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Why are oil prices spiking?

By: Hussein Sayed, Chief Market Strategist at FXTM

 Oil prices continue to be front and centre for traders in a relatively quiet market. Brent crude surged 3.5% to trade above $64 on Monday, after the arrests in Saudi Arabia raised investors’ concerns over the stability of the Middle East region.

Comments from Saudi Gulf Affairs Minister, Thamer Al-Sabhan, stating that the government of Lebanon has declared war on Saudi Arabia, added more to oil’s political risk premium.

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Fundamentals remain very positive, with OPEC’s willingness to resume the 1.8 million production cuts, and booming demand from developed and emerging markets. However, conflicts within the Middle East are becoming a major influencer on energy markets, and a further surge in prices will likely be due to political risk premium rather than fundamental support. If tensions escalate further, traders will be targeting $70 for Brent, although such levels may not be sustained in the long run.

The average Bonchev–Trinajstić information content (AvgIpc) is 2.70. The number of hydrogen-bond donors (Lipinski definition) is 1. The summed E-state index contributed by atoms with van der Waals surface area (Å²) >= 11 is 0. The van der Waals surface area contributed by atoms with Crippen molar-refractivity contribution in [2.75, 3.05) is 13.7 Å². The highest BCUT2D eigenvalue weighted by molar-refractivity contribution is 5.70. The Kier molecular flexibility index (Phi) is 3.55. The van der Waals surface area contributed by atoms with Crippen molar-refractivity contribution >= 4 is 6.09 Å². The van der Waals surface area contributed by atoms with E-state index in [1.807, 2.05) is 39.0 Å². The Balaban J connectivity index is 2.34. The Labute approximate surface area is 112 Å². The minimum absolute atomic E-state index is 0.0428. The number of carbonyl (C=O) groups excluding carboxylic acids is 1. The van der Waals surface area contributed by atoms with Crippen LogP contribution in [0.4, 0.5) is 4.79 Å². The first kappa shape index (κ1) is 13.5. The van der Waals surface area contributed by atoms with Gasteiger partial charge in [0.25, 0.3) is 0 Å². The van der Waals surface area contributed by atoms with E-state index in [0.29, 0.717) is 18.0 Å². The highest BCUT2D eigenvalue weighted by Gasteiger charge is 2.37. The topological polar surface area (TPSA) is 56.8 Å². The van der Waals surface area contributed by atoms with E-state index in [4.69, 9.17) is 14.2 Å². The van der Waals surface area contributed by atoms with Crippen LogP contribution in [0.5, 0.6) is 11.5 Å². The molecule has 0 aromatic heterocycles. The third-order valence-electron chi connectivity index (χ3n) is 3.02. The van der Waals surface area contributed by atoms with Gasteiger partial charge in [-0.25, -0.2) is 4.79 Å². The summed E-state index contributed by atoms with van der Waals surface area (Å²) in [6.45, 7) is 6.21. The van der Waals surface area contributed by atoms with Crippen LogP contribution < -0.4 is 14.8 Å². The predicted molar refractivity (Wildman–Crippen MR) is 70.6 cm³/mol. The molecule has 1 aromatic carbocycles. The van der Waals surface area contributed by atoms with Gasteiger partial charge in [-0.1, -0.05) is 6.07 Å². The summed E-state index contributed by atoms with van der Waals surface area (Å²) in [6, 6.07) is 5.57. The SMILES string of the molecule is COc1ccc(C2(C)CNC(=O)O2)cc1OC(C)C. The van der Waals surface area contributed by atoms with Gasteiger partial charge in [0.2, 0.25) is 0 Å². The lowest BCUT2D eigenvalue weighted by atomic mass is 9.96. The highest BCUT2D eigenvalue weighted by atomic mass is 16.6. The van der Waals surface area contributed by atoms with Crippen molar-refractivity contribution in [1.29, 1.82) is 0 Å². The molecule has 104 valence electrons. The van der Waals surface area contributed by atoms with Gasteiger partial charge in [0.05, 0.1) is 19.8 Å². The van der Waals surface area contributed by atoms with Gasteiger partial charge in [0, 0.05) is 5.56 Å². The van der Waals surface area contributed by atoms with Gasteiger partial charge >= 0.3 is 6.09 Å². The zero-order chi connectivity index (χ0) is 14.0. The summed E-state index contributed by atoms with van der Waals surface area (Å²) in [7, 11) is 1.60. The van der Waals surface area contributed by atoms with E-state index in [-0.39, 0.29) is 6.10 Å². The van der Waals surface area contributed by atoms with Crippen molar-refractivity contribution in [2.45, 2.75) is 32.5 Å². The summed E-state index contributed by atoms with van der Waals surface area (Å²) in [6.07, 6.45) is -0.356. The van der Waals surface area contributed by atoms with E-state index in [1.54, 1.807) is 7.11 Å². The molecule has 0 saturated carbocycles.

In currency markets, the dollar changed little against its major peers, after falling slightly on Monday. There weren’t any significant economic releases to justify the dollar’s weakness, but U.S. Treasury Bonds seem to have a story to tell.

Unlike U.S. stocks, which are showing a very bright economic outlook, yields on U.S. 10-year Treasury Bonds fell for six out of the seven past trading sessions, to trade at 2.31 per cent.